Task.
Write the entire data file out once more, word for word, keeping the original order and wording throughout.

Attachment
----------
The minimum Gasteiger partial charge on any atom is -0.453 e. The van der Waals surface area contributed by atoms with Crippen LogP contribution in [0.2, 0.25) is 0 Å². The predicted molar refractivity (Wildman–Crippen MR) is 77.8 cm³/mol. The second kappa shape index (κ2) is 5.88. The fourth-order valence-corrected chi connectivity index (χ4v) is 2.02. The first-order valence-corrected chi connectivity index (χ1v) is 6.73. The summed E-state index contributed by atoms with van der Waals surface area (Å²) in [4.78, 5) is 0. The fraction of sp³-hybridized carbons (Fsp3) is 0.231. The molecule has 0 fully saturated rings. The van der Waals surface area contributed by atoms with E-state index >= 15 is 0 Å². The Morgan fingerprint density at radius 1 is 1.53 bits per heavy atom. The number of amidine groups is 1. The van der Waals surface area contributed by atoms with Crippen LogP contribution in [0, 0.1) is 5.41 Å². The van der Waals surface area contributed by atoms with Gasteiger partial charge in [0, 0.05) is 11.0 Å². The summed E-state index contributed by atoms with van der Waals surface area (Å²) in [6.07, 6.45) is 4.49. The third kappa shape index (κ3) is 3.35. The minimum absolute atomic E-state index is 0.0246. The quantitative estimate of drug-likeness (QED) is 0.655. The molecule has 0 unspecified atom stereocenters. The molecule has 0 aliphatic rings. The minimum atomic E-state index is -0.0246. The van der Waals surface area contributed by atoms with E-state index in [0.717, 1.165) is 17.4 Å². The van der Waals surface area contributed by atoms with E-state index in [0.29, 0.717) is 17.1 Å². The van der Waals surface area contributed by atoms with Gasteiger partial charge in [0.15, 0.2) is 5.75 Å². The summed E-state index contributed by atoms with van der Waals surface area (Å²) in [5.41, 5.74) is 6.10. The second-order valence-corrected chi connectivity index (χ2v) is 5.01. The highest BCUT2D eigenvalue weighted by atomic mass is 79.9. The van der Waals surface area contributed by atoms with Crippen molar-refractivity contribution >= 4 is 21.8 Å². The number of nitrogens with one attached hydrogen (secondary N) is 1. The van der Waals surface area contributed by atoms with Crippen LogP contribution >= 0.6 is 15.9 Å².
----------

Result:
The minimum Gasteiger partial charge on any atom is -0.453 e. The van der Waals surface area contributed by atoms with Crippen LogP contribution in [0.2, 0.25) is 0 Å². The predicted molar refractivity (Wildman–Crippen MR) is 77.8 cm³/mol. The second kappa shape index (κ2) is 5.88. The fourth-order valence-corrected chi connectivity index (χ4v) is 2.02. The first-order valence-corrected chi connectivity index (χ1v) is 6.73. The summed E-state index contributed by atoms with van der Waals surface area (Å²) in [4.78, 5) is 0. The fraction of sp³-hybridized carbons (Fsp3) is 0.231. The molecule has 0 fully saturated rings. The van der Waals surface area contributed by atoms with E-state index >= 15 is 0 Å². The Morgan fingerprint density at radius 1 is 1.53 bits per heavy atom. The number of amidine groups is 1. The van der Waals surface area contributed by atoms with Crippen LogP contribution in [0, 0.1) is 5.41 Å². The van der Waals surface area contributed by atoms with Gasteiger partial charge in [0, 0.05) is 11.0 Å². The summed E-state index contributed by atoms with van der Waals surface area (Å²) in [6.07, 6.45) is 4.49. The third kappa shape index (κ3) is 3.35. The minimum absolute atomic E-state index is 0.0246. The quantitative estimate of drug-likeness (QED) is 0.655. The molecule has 0 unspecified atom stereocenters. The molecule has 0 aliphatic rings. The minimum atomic E-state index is -0.0246. The van der Waals surface area contributed by atoms with E-state index in [0.717, 1.165) is 17.4 Å². The van der Waals surface area contributed by atoms with E-state index in [0.29, 0.717) is 17.1 Å². The van der Waals surface area contributed by atoms with Gasteiger partial charge in [0.15, 0.2) is 5.75 Å². The summed E-state index contributed by atoms with van der Waals surface area (Å²) in [5.41, 5.74) is 6.10. The second-order valence-corrected chi connectivity index (χ2v) is 5.01. The highest BCUT2D eigenvalue weighted by atomic mass is 79.9. The van der Waals surface area contributed by atoms with Crippen molar-refractivity contribution >= 4 is 21.8 Å². The number of nitrogens with one attached hydrogen (secondary N) is 1. The van der Waals surface area contributed by atoms with Crippen LogP contribution >= 0.6 is 15.9 Å².